If it works as its proponents hope, the sweeping Americans with Disabilities Act could open the nation's workplaces far wider to 18 million working-age people with disabilities. Two-thirds of them now are unemployed because physical barriers and discrimination stand in their way. But there's another group of winners: all too able lawyers, who sense a bonanza in the mushy mandates of the ADA.

And a legal windfall is already beckoning. The part of the ADA that requires public places to be accessible to the disabled took effect on Jan. 26. It already has generated numerous private lawsuits and complaints to the Justice Dept., which can then bring its own suits. The provisions that bar employers from discriminating against the disabled, which took effect on July 26, are expected to produce 15,000 complaints in just the first year, says the Equal Employment Opportunity Commission. Many claims may prove to be justified. But if suits under similar state laws are any indication, employers will find themselves poised on the edge of a litigation trap.

One reason is that the ADA's seemingly innocuous requirements are so vague that it'll take the courts years to flesh them out. The EEOC's regulations confuse things further. "It's like a recipe for bread where they don't tell you how much flour or yeast to use," says David A. Copus, an attorney at Jones, Day, Reavis & Pogue. "But the penalty if you don't make a good loaf is a violation of the law."

MINE FIELDS. Some parts of the law are crystal clear. Obvious no-nos for employers: asking directly in a job interview about a disability such as blindness, or even cancer, or requiring applicants to take medical exams before they're hired. And making offices and plants more accessible is turning out to be easier and cheaper than employers had feared. Du Pont Co. has provided special large-print computer software for a PhD chemist with poor eyesight and installed electric lifts for a systems specialist with multiple sclerosis. Most accommodations provided in the past cost employers less than $500 apiece, says Jim Gleich, executive director of Disability Rights Education & Defense Fund in Berkeley, Calif.

Still, the statute has plenty of mine fields for employers. Consider the definition of disability, which includes both mental and physical impairments. There are explicit exceptions for such things as illegal drug use and homosexuality, but a wide range of personality traits or emotional conditions--including stress--conceivably could fall under the law. One Wisconsin lawyer threatened in 1987 to file a wrongful-discharge suit for an employee who was fired after claiming to have finished several tasks she hadn't completed. Her defense: She was a pathological liar. The suit was never filed, but legal experts say it might have a better chance under the ADA.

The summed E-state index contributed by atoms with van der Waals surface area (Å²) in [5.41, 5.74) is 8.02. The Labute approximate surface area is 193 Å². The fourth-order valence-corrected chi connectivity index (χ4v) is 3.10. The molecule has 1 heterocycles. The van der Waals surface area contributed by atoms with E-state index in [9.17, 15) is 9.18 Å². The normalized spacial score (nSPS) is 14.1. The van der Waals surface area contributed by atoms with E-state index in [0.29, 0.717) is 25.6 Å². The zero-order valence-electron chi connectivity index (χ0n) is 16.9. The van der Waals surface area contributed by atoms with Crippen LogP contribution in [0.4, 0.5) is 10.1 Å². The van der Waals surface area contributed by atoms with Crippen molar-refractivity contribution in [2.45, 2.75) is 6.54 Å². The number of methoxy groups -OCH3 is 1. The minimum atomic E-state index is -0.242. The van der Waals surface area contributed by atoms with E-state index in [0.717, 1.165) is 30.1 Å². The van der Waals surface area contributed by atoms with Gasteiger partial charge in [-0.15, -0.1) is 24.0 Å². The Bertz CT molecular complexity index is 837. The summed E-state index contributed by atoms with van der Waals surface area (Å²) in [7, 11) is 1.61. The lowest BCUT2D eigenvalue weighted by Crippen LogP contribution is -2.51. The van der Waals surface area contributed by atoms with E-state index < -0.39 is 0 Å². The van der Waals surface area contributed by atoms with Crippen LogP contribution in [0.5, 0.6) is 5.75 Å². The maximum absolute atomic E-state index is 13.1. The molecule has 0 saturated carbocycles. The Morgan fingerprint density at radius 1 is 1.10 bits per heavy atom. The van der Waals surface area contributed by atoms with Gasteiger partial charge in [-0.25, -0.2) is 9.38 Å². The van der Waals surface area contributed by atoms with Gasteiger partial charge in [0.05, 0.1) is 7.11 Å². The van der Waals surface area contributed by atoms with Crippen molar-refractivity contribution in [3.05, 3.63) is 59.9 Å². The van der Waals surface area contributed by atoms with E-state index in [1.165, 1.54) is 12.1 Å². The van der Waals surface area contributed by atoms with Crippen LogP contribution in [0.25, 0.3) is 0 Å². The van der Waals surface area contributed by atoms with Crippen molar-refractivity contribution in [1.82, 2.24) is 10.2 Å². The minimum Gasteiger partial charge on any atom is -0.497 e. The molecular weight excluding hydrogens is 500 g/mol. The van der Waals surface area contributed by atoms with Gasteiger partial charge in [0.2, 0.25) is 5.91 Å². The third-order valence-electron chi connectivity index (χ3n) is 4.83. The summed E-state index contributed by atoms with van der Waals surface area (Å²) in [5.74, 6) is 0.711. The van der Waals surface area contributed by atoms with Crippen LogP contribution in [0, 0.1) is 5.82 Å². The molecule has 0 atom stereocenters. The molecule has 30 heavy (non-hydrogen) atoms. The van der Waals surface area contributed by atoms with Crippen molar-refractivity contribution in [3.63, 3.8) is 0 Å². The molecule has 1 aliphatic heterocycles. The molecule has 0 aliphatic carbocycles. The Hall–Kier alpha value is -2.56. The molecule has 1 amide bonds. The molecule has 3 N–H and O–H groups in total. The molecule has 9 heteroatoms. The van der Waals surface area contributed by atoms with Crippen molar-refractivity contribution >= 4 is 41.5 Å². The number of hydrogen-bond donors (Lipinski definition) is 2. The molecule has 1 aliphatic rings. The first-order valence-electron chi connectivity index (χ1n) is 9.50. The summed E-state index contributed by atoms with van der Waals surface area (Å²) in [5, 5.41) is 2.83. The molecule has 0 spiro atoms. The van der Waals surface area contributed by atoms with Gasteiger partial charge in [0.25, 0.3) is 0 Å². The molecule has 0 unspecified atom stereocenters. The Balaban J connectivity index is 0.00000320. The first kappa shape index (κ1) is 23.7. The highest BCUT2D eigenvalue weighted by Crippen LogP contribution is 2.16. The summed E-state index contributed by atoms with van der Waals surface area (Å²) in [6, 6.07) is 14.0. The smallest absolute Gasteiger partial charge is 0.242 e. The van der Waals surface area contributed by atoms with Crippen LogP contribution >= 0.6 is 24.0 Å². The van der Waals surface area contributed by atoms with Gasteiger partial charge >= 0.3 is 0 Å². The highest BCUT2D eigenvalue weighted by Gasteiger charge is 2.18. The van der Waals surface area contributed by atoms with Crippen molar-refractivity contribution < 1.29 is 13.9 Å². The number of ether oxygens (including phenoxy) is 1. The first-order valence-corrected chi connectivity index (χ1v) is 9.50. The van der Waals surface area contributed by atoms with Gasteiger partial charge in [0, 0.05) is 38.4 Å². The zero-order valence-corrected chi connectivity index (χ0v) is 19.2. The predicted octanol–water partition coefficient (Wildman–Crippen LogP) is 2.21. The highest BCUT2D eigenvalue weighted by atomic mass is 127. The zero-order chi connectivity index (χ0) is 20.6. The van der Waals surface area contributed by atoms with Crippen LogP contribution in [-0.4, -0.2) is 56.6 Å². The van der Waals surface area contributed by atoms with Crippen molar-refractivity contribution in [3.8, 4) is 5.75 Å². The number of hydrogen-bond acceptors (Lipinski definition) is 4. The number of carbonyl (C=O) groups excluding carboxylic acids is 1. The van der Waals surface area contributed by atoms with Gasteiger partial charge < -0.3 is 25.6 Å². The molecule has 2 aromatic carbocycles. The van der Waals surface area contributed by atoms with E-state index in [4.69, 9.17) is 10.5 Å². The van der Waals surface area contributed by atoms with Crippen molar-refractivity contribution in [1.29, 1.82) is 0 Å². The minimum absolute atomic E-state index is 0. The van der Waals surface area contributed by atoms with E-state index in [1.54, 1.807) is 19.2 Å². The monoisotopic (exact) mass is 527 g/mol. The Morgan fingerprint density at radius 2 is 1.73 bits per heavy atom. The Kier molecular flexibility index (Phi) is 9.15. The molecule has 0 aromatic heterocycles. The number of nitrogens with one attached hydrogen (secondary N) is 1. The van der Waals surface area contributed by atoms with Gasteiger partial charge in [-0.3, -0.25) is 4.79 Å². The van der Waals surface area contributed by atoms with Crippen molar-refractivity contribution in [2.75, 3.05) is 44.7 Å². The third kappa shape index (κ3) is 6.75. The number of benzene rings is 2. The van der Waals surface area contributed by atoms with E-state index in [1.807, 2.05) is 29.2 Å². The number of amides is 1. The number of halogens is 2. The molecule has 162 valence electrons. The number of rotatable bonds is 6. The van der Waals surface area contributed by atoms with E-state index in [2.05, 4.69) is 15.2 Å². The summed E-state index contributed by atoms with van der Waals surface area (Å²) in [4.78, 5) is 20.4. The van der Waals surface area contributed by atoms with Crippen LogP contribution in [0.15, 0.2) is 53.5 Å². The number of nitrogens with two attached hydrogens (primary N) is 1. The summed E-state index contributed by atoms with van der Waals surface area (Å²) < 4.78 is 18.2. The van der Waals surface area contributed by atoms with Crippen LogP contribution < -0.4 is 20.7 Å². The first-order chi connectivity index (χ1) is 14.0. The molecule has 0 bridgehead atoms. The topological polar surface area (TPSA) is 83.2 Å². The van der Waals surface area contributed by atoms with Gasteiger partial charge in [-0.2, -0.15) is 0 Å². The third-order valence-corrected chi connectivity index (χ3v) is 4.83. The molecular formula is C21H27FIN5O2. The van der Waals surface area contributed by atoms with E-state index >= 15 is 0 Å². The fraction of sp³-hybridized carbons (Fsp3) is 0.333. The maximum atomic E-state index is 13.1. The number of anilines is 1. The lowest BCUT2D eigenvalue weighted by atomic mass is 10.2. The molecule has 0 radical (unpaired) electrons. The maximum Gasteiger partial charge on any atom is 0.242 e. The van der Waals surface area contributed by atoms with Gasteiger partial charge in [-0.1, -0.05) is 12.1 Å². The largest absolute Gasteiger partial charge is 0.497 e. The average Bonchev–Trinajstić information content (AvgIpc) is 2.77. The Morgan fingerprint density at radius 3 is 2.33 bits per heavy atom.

It'll be just as tough hashing out the rule that employers must provide special arrangements so that disabled workers can perform "essential" job functions. What are essential job functions? Courts will have to decide. Decisions under a decade-old California law resembling the ADA suggest that companies won't get clear rules soon.

FORESIGHT SAGA. In a California case, telephone installer Debra Ackerman sued Western Electric Co., which had fired her after she developed a bronchial infection that, she says, prevented her from fixing gritty cables. A U.S. District Court in San Francisco in 1986 ruled against the company, saying that dusty repair work was not an essential part of her job and that Ackerman still could fix cleaner, modern cables.

But in 1989, a California administrative agency sided with Firestone Tire & Rubber Co., which had dismissed a tire salesman who suffered an injury that kept him from lifting heavy tires. The agency ruled that heavy lifting was an essential part of the salesman's job and refused to reinstate him. The company settled for a small sum with the worker after he appealed.

Some companies are taking measures in the hope they won't be involved in costly cases filling in the blanks in the ADA. Miami-based Burger King Corp. has identified eight jobs for its restaurant workers, ranging from Whopper making to cashier duties. Under a rule that the company will adopt this month, if 70% of the workers in a restaurant can perform all eight duties, the rest can forgo some of them. That gives Burger King leeway in assigning chores to disabled workers.

Less farsighted companies are likely to fall into the law's canyons. The handicapped will be aided by programs that companies such as Burger King undertake and by at least some court decisions. But the big winners figure to be the dueling attorneys on each side of the legal divide. The ADA is a laudable piece of social engineering. But it's also shaping up as a gravy train for the nation's lawyers.

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